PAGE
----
Parliament's Public Affairs Committee (easily the most effective committee ion the House of Commons right now) has a new report out this morning on Off-payroll arrangements in the public sector. It looks at the 2,400 or so people on such arrangements in central government. It looks at the 25,000 or so on such arrangements at the BBC and it suggests that throughout the NHS and local government and other agencies there will be thousands more.
They do a great job in making clear that these arrangements - many, but not all - of which will be straightforward tax abuse are wholly unacceptable.
And they point out that when H M Revenue & Customs only has the resources to check 23 such cases in 2010-11 then there is absolutely no effective deterrent to such arrangements, which are of course even more common in the private sector - where they are just as abusive. The rules are the same for all - lest we forget.
No one is saying, unfortunately, that the answer to this is to radically transform the way all small business is taxed so that tax abuse is not part of the small business culture. That's the elephant people won't look at. I have. It's time my suggestions were looked at seriously by the Treasury again - they were in 2008.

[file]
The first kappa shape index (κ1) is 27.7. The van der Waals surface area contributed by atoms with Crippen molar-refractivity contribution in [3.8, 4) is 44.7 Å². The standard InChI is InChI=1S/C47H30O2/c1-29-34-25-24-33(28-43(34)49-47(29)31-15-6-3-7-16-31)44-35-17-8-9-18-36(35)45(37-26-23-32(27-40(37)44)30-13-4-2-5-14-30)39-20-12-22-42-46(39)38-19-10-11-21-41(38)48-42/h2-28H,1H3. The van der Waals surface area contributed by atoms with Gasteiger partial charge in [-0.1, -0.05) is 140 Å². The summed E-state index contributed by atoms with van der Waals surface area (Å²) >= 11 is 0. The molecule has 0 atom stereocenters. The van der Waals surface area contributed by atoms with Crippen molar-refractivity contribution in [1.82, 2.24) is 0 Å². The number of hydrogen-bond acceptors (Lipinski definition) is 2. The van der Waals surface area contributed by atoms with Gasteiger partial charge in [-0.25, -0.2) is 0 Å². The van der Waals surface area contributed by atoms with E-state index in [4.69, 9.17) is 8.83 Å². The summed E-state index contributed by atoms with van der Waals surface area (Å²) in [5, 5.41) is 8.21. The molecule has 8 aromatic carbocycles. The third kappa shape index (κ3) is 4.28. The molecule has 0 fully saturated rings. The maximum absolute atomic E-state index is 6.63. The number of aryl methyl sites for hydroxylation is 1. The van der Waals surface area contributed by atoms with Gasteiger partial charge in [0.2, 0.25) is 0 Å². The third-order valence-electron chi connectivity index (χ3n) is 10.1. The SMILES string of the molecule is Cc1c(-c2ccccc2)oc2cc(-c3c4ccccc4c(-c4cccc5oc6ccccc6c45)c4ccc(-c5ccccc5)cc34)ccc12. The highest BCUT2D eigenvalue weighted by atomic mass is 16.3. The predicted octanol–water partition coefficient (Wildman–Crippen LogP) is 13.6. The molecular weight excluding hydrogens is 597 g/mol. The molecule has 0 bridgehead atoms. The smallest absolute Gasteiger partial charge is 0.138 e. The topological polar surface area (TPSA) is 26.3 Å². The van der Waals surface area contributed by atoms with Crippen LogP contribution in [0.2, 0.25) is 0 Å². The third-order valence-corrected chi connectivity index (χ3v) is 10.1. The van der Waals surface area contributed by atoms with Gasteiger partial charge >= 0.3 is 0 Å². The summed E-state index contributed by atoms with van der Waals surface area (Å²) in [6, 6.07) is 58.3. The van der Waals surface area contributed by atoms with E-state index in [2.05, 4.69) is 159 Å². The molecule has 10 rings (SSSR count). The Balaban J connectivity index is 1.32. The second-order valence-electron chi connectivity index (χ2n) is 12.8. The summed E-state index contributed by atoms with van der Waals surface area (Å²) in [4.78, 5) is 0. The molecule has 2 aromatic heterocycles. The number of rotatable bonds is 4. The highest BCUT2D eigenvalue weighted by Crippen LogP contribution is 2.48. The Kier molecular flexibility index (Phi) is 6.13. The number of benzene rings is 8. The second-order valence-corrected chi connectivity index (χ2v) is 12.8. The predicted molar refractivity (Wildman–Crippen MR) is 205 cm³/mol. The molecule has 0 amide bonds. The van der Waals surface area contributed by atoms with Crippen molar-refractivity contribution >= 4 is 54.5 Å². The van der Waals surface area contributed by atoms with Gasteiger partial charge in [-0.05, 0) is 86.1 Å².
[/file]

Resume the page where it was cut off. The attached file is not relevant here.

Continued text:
But let's also be clear what this means: it means that the culture of tax cheating that is destroying the enterprise culture of the UK's private sector is permeating the public sector. It's a cancer that is undermining trust, a level playing field and confidence that we are all in this together. Clearly we're not when these arrangements are largely reserved for the more highly paid.
There are, of course, some people who work for the BBC who are self employed - the lighting camera man who filmed me recently who supplied all his own equipment, for example. But there are many who are not, who do the same job day in and day out. Yes, they may have other earnings as well. So what? Those other earnings are freelance. Their work for the BBC is not.
This cancer has to be cut out.
But it will only happen if we do three things.
The first is we have to say paying tax is the right thing to do.
The second is to give HMRC the resources to stop this abuse - and right now the government is sacking the people who do it.
Third we have to ensure the small companies owned by freelancers pay - and right now we don't do that either.
No wonder we have a massive tax gap in this country.
That's a choice by government - the wrong choice - and it is they who have to be blamed most of all.